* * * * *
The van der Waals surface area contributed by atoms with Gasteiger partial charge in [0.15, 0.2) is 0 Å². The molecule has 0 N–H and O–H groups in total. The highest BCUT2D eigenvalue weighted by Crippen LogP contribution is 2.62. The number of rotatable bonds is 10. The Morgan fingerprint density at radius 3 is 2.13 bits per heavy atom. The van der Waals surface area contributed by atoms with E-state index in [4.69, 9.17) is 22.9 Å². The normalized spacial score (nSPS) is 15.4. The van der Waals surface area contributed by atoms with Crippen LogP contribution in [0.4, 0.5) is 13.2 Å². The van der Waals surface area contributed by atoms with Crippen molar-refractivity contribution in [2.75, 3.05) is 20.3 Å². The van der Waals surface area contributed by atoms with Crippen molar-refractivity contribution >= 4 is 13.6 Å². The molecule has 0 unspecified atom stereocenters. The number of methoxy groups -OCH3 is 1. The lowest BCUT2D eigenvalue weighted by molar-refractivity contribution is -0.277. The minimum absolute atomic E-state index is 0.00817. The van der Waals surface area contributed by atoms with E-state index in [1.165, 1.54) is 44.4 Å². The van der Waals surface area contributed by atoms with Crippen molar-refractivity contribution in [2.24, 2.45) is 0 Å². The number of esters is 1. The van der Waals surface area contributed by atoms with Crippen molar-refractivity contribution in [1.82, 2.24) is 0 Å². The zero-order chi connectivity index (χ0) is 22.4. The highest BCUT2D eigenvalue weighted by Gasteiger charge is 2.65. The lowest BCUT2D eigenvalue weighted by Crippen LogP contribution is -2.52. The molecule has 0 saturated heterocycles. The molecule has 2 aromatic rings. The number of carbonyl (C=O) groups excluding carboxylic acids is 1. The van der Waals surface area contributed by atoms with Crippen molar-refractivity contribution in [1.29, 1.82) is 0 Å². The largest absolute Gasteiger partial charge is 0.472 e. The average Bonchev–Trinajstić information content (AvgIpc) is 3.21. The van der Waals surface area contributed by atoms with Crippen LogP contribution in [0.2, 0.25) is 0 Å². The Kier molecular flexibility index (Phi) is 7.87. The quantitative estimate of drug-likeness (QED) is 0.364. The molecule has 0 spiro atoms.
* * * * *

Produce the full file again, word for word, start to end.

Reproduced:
The van der Waals surface area contributed by atoms with Gasteiger partial charge in [0.15, 0.2) is 0 Å². The molecule has 0 N–H and O–H groups in total. The highest BCUT2D eigenvalue weighted by Crippen LogP contribution is 2.62. The number of rotatable bonds is 10. The Morgan fingerprint density at radius 3 is 2.13 bits per heavy atom. The van der Waals surface area contributed by atoms with E-state index in [4.69, 9.17) is 22.9 Å². The normalized spacial score (nSPS) is 15.4. The van der Waals surface area contributed by atoms with Crippen LogP contribution in [0.4, 0.5) is 13.2 Å². The van der Waals surface area contributed by atoms with Crippen molar-refractivity contribution in [2.75, 3.05) is 20.3 Å². The van der Waals surface area contributed by atoms with Crippen molar-refractivity contribution >= 4 is 13.6 Å². The molecule has 0 unspecified atom stereocenters. The number of methoxy groups -OCH3 is 1. The lowest BCUT2D eigenvalue weighted by molar-refractivity contribution is -0.277. The minimum absolute atomic E-state index is 0.00817. The van der Waals surface area contributed by atoms with E-state index in [1.165, 1.54) is 44.4 Å². The van der Waals surface area contributed by atoms with Crippen molar-refractivity contribution in [2.24, 2.45) is 0 Å². The number of esters is 1. The van der Waals surface area contributed by atoms with Crippen molar-refractivity contribution in [1.82, 2.24) is 0 Å². The zero-order chi connectivity index (χ0) is 22.4. The highest BCUT2D eigenvalue weighted by Gasteiger charge is 2.65. The lowest BCUT2D eigenvalue weighted by Crippen LogP contribution is -2.52. The molecule has 0 saturated heterocycles. The molecule has 2 aromatic rings. The number of carbonyl (C=O) groups excluding carboxylic acids is 1. The van der Waals surface area contributed by atoms with Crippen molar-refractivity contribution in [1.29, 1.82) is 0 Å². The largest absolute Gasteiger partial charge is 0.472 e. The average Bonchev–Trinajstić information content (AvgIpc) is 3.21. The van der Waals surface area contributed by atoms with Crippen LogP contribution in [0.2, 0.25) is 0 Å². The Kier molecular flexibility index (Phi) is 7.87. The quantitative estimate of drug-likeness (QED) is 0.364. The molecule has 0 spiro atoms.